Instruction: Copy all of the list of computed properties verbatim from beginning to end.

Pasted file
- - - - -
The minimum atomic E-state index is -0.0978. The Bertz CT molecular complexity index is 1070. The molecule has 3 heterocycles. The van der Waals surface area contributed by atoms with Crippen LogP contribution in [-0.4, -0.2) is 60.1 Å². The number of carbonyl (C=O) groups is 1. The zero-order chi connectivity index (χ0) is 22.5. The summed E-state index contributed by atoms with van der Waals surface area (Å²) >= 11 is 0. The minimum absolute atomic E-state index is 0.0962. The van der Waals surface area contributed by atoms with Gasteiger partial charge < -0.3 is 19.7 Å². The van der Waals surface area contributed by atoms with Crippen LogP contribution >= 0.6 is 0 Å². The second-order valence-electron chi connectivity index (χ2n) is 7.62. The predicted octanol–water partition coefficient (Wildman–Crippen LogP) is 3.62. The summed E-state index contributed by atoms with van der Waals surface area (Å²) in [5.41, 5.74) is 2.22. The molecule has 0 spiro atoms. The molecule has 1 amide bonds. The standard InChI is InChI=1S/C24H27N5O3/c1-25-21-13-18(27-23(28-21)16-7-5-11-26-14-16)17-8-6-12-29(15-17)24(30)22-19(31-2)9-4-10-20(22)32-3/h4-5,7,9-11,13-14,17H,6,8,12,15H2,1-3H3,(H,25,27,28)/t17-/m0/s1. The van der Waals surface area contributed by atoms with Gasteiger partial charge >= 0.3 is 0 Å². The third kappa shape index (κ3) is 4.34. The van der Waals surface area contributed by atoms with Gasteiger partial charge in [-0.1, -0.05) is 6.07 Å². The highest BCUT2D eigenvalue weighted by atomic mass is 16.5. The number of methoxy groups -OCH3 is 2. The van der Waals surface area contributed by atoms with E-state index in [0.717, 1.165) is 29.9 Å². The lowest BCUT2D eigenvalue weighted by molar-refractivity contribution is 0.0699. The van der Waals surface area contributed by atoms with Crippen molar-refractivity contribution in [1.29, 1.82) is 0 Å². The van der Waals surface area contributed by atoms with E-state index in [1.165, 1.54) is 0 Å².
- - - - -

The minimum atomic E-state index is -0.0978. The Bertz CT molecular complexity index is 1070. The molecule has 3 heterocycles. The van der Waals surface area contributed by atoms with Crippen LogP contribution in [-0.4, -0.2) is 60.1 Å². The number of carbonyl (C=O) groups is 1. The zero-order chi connectivity index (χ0) is 22.5. The summed E-state index contributed by atoms with van der Waals surface area (Å²) >= 11 is 0. The minimum absolute atomic E-state index is 0.0962. The van der Waals surface area contributed by atoms with Gasteiger partial charge < -0.3 is 19.7 Å². The van der Waals surface area contributed by atoms with Crippen LogP contribution >= 0.6 is 0 Å². The second-order valence-electron chi connectivity index (χ2n) is 7.62. The predicted octanol–water partition coefficient (Wildman–Crippen LogP) is 3.62. The summed E-state index contributed by atoms with van der Waals surface area (Å²) in [5.41, 5.74) is 2.22. The molecule has 0 spiro atoms. The molecule has 1 amide bonds. The standard InChI is InChI=1S/C24H27N5O3/c1-25-21-13-18(27-23(28-21)16-7-5-11-26-14-16)17-8-6-12-29(15-17)24(30)22-19(31-2)9-4-10-20(22)32-3/h4-5,7,9-11,13-14,17H,6,8,12,15H2,1-3H3,(H,25,27,28)/t17-/m0/s1. The van der Waals surface area contributed by atoms with Gasteiger partial charge >= 0.3 is 0 Å². The third kappa shape index (κ3) is 4.34. The van der Waals surface area contributed by atoms with Gasteiger partial charge in [-0.1, -0.05) is 6.07 Å². The highest BCUT2D eigenvalue weighted by atomic mass is 16.5. The number of methoxy groups -OCH3 is 2. The van der Waals surface area contributed by atoms with E-state index in [0.717, 1.165) is 29.9 Å². The lowest BCUT2D eigenvalue weighted by molar-refractivity contribution is 0.0699. The van der Waals surface area contributed by atoms with Crippen molar-refractivity contribution in [1.29, 1.82) is 0 Å². The van der Waals surface area contributed by atoms with E-state index in [1.165, 1.54) is 0 Å².